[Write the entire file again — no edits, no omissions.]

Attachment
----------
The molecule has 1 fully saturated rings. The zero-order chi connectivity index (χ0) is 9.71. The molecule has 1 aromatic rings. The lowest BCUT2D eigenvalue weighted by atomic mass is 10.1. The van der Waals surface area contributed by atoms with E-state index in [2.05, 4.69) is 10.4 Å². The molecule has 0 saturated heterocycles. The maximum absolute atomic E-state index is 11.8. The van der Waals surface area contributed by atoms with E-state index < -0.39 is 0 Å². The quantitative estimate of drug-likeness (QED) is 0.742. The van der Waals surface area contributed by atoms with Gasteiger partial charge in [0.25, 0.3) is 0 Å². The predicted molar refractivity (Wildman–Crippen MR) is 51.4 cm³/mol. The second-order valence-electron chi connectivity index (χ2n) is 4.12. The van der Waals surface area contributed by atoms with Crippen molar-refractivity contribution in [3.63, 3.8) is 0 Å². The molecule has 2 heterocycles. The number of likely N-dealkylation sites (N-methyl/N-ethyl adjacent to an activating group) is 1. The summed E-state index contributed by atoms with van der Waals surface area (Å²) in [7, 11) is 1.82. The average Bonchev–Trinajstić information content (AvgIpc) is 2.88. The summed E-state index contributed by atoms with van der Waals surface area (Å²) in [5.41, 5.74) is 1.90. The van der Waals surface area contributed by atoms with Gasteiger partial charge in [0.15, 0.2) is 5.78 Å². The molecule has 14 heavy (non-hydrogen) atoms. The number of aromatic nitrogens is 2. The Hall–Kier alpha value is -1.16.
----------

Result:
The molecule has 1 fully saturated rings. The zero-order chi connectivity index (χ0) is 9.71. The molecule has 1 aromatic rings. The lowest BCUT2D eigenvalue weighted by atomic mass is 10.1. The van der Waals surface area contributed by atoms with E-state index in [2.05, 4.69) is 10.4 Å². The molecule has 0 saturated heterocycles. The maximum absolute atomic E-state index is 11.8. The van der Waals surface area contributed by atoms with E-state index < -0.39 is 0 Å². The quantitative estimate of drug-likeness (QED) is 0.742. The van der Waals surface area contributed by atoms with Gasteiger partial charge in [0.25, 0.3) is 0 Å². The predicted molar refractivity (Wildman–Crippen MR) is 51.4 cm³/mol. The second-order valence-electron chi connectivity index (χ2n) is 4.12. The van der Waals surface area contributed by atoms with Crippen molar-refractivity contribution in [3.63, 3.8) is 0 Å². The molecule has 2 heterocycles. The number of likely N-dealkylation sites (N-methyl/N-ethyl adjacent to an activating group) is 1. The summed E-state index contributed by atoms with van der Waals surface area (Å²) in [7, 11) is 1.82. The average Bonchev–Trinajstić information content (AvgIpc) is 2.88. The summed E-state index contributed by atoms with van der Waals surface area (Å²) in [5.41, 5.74) is 1.90. The van der Waals surface area contributed by atoms with Gasteiger partial charge in [0.15, 0.2) is 5.78 Å². The molecule has 14 heavy (non-hydrogen) atoms. The number of aromatic nitrogens is 2. The Hall–Kier alpha value is -1.16.